Five Ways of Looking at 'The Penelopiad'

Coral Ann Howells

Abstract


As the lights go down in the great church of St James, Piccadilly, a voice speaks eerily out of the darkness somewhere off to the side: ‘Now that I’m dead I know everything.’ And then a single spotlight reveals centre stage a small grey-haired female figure robed in black sitting on a throne; she begins to speak. This is Margaret Atwood, doubly imaged here in performance as Penelope, for I am describing a staged reading of part of The Penelopiad by the writer herself.

The Penelopiad: The Myth of Penelope and Odysseus is one of the first three books in a new series, The Myths, published by Canongate Press in the United Kingdom and simultaneously in 32 other countries. The other two books are Karen Armstrong’s A Short History of Myth and Jeanette Winterston’s Weight, a retelling of the myth of Atlas and Heracles. It is Canongate’s intention to publish one hundred of these myth revisions by 2038. Atwood has been rewriting classical myths ever since her first privately published volume of poems Double Persephone back in 1961, and in this context her recent comments on myth are significant:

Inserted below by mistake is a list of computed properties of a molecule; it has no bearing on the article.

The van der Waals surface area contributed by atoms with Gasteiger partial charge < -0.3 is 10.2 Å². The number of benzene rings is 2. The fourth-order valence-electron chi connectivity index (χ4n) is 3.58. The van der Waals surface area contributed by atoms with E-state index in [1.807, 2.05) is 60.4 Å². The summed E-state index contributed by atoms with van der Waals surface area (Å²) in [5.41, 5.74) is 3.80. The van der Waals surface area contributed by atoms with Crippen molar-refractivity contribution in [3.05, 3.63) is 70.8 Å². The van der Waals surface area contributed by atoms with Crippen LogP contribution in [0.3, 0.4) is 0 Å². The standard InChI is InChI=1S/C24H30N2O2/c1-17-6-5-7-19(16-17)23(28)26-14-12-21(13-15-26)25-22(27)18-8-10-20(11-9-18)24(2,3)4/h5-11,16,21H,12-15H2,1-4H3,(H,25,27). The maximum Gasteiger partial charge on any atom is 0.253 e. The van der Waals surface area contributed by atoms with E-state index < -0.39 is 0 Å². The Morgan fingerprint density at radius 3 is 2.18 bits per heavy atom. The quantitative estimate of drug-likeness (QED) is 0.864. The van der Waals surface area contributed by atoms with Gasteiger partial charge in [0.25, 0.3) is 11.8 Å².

Strong myths never die. Sometimes they die down, but they don’t die out. They double back in the dark, they re-embody themselves, they change costumes, they change key.

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